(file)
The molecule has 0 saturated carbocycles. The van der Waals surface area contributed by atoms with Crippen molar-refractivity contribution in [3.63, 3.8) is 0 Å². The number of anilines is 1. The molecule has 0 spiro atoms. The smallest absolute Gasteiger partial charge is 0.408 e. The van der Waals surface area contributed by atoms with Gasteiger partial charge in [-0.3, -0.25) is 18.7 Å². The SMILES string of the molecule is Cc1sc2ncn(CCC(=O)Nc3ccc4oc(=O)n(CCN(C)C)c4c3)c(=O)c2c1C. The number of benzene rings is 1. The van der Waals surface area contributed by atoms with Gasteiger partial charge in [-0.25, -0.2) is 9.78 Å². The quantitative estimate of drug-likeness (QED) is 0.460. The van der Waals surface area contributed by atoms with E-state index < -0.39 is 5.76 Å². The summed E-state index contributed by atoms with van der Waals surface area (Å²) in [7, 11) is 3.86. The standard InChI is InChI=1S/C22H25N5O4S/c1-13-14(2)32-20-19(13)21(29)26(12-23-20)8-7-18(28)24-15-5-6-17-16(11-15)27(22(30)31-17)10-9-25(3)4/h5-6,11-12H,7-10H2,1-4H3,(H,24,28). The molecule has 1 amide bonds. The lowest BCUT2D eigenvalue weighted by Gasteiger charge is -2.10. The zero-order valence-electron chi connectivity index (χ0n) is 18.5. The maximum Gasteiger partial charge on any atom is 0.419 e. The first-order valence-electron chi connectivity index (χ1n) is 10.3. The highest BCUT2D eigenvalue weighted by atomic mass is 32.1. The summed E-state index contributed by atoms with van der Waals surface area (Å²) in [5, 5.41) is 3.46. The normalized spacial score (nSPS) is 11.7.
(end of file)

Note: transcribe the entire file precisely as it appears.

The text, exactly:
The molecule has 0 saturated carbocycles. The van der Waals surface area contributed by atoms with Crippen molar-refractivity contribution in [3.63, 3.8) is 0 Å². The number of anilines is 1. The molecule has 0 spiro atoms. The smallest absolute Gasteiger partial charge is 0.408 e. The van der Waals surface area contributed by atoms with Gasteiger partial charge in [-0.3, -0.25) is 18.7 Å². The SMILES string of the molecule is Cc1sc2ncn(CCC(=O)Nc3ccc4oc(=O)n(CCN(C)C)c4c3)c(=O)c2c1C. The number of benzene rings is 1. The van der Waals surface area contributed by atoms with Gasteiger partial charge in [-0.25, -0.2) is 9.78 Å². The quantitative estimate of drug-likeness (QED) is 0.460. The van der Waals surface area contributed by atoms with E-state index < -0.39 is 5.76 Å². The summed E-state index contributed by atoms with van der Waals surface area (Å²) in [7, 11) is 3.86. The standard InChI is InChI=1S/C22H25N5O4S/c1-13-14(2)32-20-19(13)21(29)26(12-23-20)8-7-18(28)24-15-5-6-17-16(11-15)27(22(30)31-17)10-9-25(3)4/h5-6,11-12H,7-10H2,1-4H3,(H,24,28). The molecule has 1 amide bonds. The lowest BCUT2D eigenvalue weighted by Gasteiger charge is -2.10. The zero-order valence-electron chi connectivity index (χ0n) is 18.5. The maximum Gasteiger partial charge on any atom is 0.419 e. The first-order valence-electron chi connectivity index (χ1n) is 10.3. The highest BCUT2D eigenvalue weighted by atomic mass is 32.1. The summed E-state index contributed by atoms with van der Waals surface area (Å²) in [5, 5.41) is 3.46. The normalized spacial score (nSPS) is 11.7.